My adopted older sister was born on Thanksgiving Day, 1963. Our adoptive mom always reminded us it was on the same day President Kennedy was buried and she adored JFK. What a bitter sweet time; the assassination of the President, the Thanksgiving holiday and bringing home a traumatized infant. My sister was the first of three blonde haired, blue eyed children adopted by my adoptive parents. After marrying in 1961, they had tried to have children of their own, but unfortunately were not able to, due to the sterility of my adoptive father, caused by contracting the mumps as a young man. My adoptive father, a high school and collegiate athlete, jock, football player, wrestler and physically strong, macho man that he was, felt he had completely let down my adoptive mother, ruining her dreams of having a family. He told her she should leave him. But they stayed together, my adoptive father indebted to her for life for staying with him, decided they would adopt, never working through the issues and valid loss of not being able to conceive their own children.
My father was a successful business man, so my big sister, their first child came by way of a private, closed adoption, as we all did. She was a beautiful baby and grew into a beautiful girl. Blonde hair, blue eyes, she looked like she was a natural born child to my adoptive mother, as we all did. My sister was very smart, eloquent, funny and also rebellious, hyperactive, manipulative, an attention seeker and often got into trouble. These later characteristics clashed horribly with our adoptive parents, who did not know (or choose) healthy ways to discipline their children. They were physically, emotionally and verbally abusive. Being the first born, my sister got the brunt of their rage and it has left permanent wounds and scars on our souls and bodies. With a narcissistic tyrant, bully, for an adoptive father and a “Mommy Dearest” borderline adoptive mother, you damn better learn how to sink or swim in this tumultuous environment.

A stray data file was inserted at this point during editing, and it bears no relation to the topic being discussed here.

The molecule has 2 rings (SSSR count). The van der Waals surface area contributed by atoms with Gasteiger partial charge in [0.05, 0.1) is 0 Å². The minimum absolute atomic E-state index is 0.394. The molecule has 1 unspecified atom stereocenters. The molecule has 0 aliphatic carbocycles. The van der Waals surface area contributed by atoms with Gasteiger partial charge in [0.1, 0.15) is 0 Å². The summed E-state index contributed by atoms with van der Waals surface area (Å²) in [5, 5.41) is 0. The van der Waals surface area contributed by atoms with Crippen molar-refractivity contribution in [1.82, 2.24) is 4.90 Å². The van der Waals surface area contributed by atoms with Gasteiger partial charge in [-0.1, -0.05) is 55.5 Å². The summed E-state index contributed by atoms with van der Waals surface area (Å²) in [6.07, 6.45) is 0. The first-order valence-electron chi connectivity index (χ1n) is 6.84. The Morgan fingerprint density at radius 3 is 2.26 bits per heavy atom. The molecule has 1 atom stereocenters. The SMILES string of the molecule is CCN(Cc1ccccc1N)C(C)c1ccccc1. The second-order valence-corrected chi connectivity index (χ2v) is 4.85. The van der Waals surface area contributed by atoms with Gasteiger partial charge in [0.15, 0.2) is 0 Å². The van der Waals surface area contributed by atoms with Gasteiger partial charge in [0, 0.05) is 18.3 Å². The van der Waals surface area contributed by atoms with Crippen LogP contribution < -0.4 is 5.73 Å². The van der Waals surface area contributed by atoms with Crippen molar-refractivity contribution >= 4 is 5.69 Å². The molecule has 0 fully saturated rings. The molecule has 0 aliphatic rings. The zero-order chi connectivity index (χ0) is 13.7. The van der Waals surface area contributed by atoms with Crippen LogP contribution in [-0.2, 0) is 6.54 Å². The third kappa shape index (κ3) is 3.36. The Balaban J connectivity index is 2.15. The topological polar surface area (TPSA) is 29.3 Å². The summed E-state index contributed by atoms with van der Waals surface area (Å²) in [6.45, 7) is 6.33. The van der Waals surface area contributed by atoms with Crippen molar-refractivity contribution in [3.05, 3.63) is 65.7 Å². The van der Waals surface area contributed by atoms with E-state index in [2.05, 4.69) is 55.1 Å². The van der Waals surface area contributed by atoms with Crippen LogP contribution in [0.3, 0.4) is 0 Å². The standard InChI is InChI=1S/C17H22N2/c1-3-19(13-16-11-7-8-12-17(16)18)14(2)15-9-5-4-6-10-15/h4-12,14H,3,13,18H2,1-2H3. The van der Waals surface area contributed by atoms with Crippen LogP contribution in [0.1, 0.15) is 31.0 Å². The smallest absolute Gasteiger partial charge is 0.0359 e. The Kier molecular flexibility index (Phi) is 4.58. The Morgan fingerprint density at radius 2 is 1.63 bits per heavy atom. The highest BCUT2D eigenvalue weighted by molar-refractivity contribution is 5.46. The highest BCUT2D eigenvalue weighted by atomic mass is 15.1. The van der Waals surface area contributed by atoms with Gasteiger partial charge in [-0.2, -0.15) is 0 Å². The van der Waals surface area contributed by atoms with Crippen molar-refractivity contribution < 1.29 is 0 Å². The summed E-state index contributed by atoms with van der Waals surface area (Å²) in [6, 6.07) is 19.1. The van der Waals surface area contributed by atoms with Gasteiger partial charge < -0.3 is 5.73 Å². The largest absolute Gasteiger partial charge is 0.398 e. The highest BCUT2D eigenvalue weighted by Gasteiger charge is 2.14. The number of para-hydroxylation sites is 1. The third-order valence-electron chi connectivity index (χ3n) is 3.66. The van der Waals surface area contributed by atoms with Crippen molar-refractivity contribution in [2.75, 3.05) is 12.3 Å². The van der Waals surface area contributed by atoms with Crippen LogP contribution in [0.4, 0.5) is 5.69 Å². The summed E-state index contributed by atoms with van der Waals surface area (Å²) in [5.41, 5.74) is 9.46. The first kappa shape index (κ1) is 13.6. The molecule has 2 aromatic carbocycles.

Getting whipped with the leather belt hurt less than when my adoptive father told me, when I was five years old, that he hated the sound of my laugh and to never laugh in front of him again. It was common to get kicked if we were walking too slowly, to be pulled up by our hair, if we didn’t stand up fast enough. As adopted children who were already traumatized, my adoptive parents who were so often praised by adopting children, did not allow us to speak up, denied our reality, injured us and destroyed part of us.
As we got older she and I would talk about the way we were raised, and express our confusion, sadness, frustrations and reality that only we knew. Our adoptive parents dismissed our pain, silenced us, never encouraged our voice or addressed the reality of our adoption and the impact it had on us. Only their pain was important. My sister and I were allies in this crazy home where we learned the only way to not be annihilated was to learn how to survive. She was the outspoken rebellious one, I was the hyper vigilant compliant one and my little brother became the “golden child”, the blessed son.
My sister found her first mother, but was denied and rejected by her. My sister was diagnosed Bipolar and ADHD, became homeless, abandoned her children, and spiraled into self destructive, self medicating alcoholism and drug addiction. She has been in and out of rehab, been abused, raped, incarcerated, and has almost died several times. Although I do believe she is responsible for many of her life choices, I think about that little girl, unheard, rejected and abused by people who were supposed to protect her. I miss my sister, I cry for my sister and I will always hope she finds the inner strength and self love required to get healthy and sober and to find joy in living.
Where ever you are, I love you, sister. You were my first best friend. Happy Birthday. You matter.